The day 23-year-old Sadhri buried her husband, she was blindsided by the news that her father-in-law was also dead. In a culture where a woman’s social standing is contingent on the men of the family, Sadhri, unmoored from the security of a husband and his father, feared the future that lay before her and her baby girl.
Before the dual tragedy, Sadhri’s family—her husband, their baby and Sadhri’s father-in-law—lived and worked at a tea garden in an area renowned as the largest producer of tea globally. The days were long as Sadhri waded waist-deep through a sea of green, nimble fingers gliding over plant tops, plucking young leaves and buds and dropping them into the basket slung from her head. The chatter of other women floated over Sadhri, who preferred to keep her thoughts to herself.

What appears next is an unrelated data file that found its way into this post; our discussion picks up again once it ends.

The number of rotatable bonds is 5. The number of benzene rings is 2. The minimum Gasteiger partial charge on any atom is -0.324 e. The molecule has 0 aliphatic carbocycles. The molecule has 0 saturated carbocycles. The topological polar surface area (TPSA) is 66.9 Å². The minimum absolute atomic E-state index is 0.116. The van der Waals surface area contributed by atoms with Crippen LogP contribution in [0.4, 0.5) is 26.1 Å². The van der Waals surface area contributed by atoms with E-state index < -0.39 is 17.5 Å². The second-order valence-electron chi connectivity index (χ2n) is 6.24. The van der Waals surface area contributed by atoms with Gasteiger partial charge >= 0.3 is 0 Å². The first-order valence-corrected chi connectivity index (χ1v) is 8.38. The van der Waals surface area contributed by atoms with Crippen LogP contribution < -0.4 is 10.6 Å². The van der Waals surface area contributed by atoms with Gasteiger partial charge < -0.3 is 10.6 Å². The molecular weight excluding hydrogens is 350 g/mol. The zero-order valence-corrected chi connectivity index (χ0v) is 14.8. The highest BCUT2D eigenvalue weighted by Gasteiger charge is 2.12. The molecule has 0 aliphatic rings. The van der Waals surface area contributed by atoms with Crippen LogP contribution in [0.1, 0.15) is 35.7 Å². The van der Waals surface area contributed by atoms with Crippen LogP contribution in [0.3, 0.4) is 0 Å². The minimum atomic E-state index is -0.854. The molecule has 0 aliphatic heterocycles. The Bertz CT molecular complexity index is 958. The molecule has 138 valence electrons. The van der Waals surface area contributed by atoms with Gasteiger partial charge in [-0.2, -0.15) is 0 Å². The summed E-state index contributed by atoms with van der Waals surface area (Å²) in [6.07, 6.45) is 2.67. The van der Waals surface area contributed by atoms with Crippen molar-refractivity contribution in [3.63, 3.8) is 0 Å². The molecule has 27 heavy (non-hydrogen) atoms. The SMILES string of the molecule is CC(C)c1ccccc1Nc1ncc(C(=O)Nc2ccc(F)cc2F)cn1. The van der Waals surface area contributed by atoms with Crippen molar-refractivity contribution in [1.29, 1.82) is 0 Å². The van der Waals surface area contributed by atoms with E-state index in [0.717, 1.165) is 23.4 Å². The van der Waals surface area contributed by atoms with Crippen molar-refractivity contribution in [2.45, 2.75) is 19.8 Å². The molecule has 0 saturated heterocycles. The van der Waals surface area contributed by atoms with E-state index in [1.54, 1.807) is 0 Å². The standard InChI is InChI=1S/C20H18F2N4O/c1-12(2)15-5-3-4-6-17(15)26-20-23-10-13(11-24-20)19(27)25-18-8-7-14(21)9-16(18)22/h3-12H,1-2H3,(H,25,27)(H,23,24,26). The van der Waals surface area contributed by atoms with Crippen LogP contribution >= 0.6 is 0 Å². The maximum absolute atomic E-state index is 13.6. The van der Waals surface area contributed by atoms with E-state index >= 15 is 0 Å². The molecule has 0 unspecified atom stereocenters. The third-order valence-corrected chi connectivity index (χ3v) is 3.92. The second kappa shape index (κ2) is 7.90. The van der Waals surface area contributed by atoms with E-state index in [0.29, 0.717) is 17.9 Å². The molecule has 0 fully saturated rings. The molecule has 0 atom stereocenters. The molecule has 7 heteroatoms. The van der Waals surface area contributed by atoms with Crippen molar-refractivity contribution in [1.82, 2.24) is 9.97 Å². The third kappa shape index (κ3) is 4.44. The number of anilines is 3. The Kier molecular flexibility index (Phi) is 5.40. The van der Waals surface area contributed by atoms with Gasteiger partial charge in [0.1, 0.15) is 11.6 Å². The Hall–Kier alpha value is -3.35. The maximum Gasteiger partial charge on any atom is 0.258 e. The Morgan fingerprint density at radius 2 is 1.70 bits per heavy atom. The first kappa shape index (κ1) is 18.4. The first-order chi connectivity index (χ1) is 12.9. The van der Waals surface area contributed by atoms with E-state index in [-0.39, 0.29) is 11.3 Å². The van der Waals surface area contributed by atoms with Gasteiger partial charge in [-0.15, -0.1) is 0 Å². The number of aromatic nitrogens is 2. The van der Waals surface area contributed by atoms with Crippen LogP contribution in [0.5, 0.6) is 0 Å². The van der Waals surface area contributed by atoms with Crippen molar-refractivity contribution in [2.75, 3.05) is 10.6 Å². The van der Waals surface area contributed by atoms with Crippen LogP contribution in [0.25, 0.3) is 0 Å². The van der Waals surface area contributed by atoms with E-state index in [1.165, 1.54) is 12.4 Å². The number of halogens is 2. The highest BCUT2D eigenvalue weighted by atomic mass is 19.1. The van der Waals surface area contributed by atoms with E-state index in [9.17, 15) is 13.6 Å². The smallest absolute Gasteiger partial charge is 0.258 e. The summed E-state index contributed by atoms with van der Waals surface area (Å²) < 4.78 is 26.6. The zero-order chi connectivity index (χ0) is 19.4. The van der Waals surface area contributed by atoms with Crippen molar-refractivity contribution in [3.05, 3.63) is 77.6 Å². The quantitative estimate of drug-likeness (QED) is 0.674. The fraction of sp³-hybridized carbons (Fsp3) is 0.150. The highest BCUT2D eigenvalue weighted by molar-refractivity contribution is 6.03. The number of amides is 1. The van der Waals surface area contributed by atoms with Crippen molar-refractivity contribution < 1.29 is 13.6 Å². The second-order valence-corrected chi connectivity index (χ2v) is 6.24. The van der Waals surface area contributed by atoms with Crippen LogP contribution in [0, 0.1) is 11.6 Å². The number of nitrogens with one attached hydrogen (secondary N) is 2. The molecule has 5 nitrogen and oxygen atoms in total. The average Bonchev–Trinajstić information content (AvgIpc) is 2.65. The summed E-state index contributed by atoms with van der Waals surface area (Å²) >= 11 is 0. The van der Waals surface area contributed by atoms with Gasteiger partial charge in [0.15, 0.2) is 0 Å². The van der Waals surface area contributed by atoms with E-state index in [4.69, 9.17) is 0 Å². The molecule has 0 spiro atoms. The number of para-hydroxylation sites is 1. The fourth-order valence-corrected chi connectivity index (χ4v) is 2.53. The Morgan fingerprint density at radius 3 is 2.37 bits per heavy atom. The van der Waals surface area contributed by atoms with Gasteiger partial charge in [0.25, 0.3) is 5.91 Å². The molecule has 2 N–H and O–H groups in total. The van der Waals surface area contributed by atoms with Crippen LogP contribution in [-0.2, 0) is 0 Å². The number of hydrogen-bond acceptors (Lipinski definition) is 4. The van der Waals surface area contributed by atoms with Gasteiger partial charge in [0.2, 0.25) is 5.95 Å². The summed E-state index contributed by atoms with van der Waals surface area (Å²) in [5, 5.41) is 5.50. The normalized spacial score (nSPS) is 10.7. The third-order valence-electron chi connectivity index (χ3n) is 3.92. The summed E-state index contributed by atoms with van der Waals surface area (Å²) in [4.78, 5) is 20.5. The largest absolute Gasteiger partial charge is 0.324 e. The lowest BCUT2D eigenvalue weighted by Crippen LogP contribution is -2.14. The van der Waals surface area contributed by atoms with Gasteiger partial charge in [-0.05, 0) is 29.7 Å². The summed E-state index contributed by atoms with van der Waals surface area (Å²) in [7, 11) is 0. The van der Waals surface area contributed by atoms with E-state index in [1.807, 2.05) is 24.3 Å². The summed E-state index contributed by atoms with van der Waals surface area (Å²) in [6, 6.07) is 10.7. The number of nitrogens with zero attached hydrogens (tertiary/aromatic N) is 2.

Death Haunts the Tea Garden
Before that fateful day, Sadhri’s father-in-law had become ill and visited a doctor. He retreated home with medication to recover.
While he was still ill, Sadhri’s husband developed a mild fever. Death came so quickly they didn’t even have time to see a doctor. Then her father-in-law succumbed to his illness a day after his son…
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